3 min

Can gay seniors’ housing be added to proposed community centre?

Dignity House says a partnership with Qmunity could benefit everyone

Alan Herbert, who runs a weekly discussion group for gay seniors, thinks combining the proposed community centre with gay seniors’ housing would benefit both groups as they seek funding from government and the public. Credit: Ash McGregor

The team behind Vancouver’s latest proposal to create gay seniors’ housing is hoping to merge its project with Qmunity’s proposed city-funded community centre.

While affordable housing is a hot topic for most communities in Metro Vancouver, studies suggest that gay seniors often face increased risks of health and financial insecurity, as well as isolation.

Little data has been collected on gay seniors in Canada, but statistics from the American Services & Advocacy for GLBT Elders (SAGE) paint a disturbing picture of the many challenges gay seniors face.

SAGE research indicates that seniors who fear mistreatment from healthcare providers will often delay seeking help until their health reaches a crisis point. Surveys of gay seniors in long-term care facilities showed that only “22 percent felt they could be open about their sexual identities with staff, and 89 percent predicted that staff would discriminate based on their sexual orientations and/or gender identities, and 43 percent reported instances of mistreatment.”

Other SAGE studies show that many gay seniors face higher levels of financial insecurity and often cannot afford to stay in their chosen communities. Gay seniors are less likely to have children to look after them, are less likely to have someone to call in an emergency, and face high risk of social isolation.

Alan Herbert, a former Vancouver city councillor and longtime gay activist who created a gay senior men’s discussion group called Gay and Gray last fall, says that for those in the community who grew up before 1980, the memories of open prejudice and bullying against gay people still have a strong effect.

“They don’t know whether it will be safe or not, and the tendency for many will be to go back into the closet,” he says of seniors who end up in assisted living.

Herbert says the need for affordable housing is magnified by the reality that the uncertain future at the height of the AIDS crisis didn’t encourage many gay men to buy property or invest for their retirement.

“A lot of the guys who were alive at the height of the epidemic were either sick themselves, during the years where they would have had their highest earning potential, or their friends were dying,” he explains.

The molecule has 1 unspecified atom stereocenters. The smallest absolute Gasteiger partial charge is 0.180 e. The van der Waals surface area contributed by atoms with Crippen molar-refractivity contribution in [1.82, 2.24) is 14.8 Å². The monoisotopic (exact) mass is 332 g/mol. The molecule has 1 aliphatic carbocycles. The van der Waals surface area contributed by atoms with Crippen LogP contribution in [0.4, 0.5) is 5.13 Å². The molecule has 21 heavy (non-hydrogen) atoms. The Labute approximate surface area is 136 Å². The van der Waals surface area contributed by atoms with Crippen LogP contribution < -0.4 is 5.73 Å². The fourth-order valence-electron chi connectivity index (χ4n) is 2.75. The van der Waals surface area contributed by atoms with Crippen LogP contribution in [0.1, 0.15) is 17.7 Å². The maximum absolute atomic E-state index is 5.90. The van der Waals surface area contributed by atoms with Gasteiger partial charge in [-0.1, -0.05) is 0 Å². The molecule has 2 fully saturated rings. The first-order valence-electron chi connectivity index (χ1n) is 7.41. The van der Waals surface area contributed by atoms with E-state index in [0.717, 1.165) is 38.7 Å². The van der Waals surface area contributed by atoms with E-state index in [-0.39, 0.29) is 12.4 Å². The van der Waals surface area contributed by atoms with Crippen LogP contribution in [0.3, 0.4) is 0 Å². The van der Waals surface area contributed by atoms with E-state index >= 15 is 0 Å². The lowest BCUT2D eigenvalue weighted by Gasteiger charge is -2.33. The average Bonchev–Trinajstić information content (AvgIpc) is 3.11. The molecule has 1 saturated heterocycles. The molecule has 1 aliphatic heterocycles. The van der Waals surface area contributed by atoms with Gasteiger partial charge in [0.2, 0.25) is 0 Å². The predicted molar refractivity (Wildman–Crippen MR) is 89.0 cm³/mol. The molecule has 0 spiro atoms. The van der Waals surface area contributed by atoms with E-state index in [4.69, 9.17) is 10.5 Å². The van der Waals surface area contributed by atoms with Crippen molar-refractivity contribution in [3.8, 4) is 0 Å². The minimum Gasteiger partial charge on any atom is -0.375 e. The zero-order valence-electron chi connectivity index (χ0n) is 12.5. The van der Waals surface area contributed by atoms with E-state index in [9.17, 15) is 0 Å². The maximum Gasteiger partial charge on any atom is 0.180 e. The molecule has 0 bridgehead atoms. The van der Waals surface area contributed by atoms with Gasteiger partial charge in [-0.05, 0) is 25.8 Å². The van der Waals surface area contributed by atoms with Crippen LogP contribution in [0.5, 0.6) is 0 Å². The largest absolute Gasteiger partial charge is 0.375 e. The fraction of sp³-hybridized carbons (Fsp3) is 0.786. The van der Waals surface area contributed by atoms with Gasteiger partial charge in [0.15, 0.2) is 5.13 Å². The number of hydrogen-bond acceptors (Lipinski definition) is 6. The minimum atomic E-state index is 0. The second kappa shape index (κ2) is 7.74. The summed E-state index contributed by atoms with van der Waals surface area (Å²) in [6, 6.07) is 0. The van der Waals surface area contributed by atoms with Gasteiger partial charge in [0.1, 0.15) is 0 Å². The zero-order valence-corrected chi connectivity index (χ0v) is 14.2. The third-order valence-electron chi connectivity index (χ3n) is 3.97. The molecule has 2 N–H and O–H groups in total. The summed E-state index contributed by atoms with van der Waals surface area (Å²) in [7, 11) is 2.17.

The Dignity House project aims to alleviate some of these pressures on Vancouver’s aging gay population. Its proposal to develop affordable housing in Vancouver for lesbian, gay, bisexual and transgender seniors and their allies originated in August 2012 as the practicum project of local social worker Alex Sangha, who has since completed his master’s in social work.

The Dignity House proposal is now run by a 17-member advisory committee and is currently conducting a feasibility study. Sangha, still the project coordinator, thinks a partnership could benefit both his group and Qmunity.

“If we’re looking for land and Qmunity is looking for land, then we could share a site and we could build affordable housing adjacent to the community building,” he says.

Instead of competing for land, why not work together collaboratively to build something for the community, Sangha suggests.

Dara Parker, Qmunity’s executive director, is cautiously optimistic about partnering with Dignity House.

“I love the idea,” she says, noting that Qmunity has been advocating for queer seniors’ housing for a long time.

Adding a housing component would be beyond the scope of the currently envisioned 10,000-square-foot community centre, she says, but “if we’re going into a new multi-purpose development, I think that would be a great place to co-locate [Qmunity and seniors’ housing].”

“In principle, we absolutely support and are actively advocating for LGBTQ seniors-specific housing,” she continues. “We know that’s the number-one ask from older adults in the community, and it is an important piece of the housing continuum locally.”

Parker says her role might be to encourage the idea and to look for partners who could make it a reality.

Herbert acknowledges that considerable time and effort would be needed but thinks that combining the community centre with gay seniors’ housing would help both groups as they seek out funding from government and the public.

Dignity House is not the first local attempt to create housing for gay seniors in Vancouver. RainbowVision Vancouver proposed a joint venture between a local home-healthcare service provider and a US-based property developer in 2008, but so far nothing has materialized.

An affordable-housing project for gay seniors opened recently in downtown Philadelphia. Los Angeles and Minneapolis are also home to existing projects, while more proposals continue to sprout up around the US.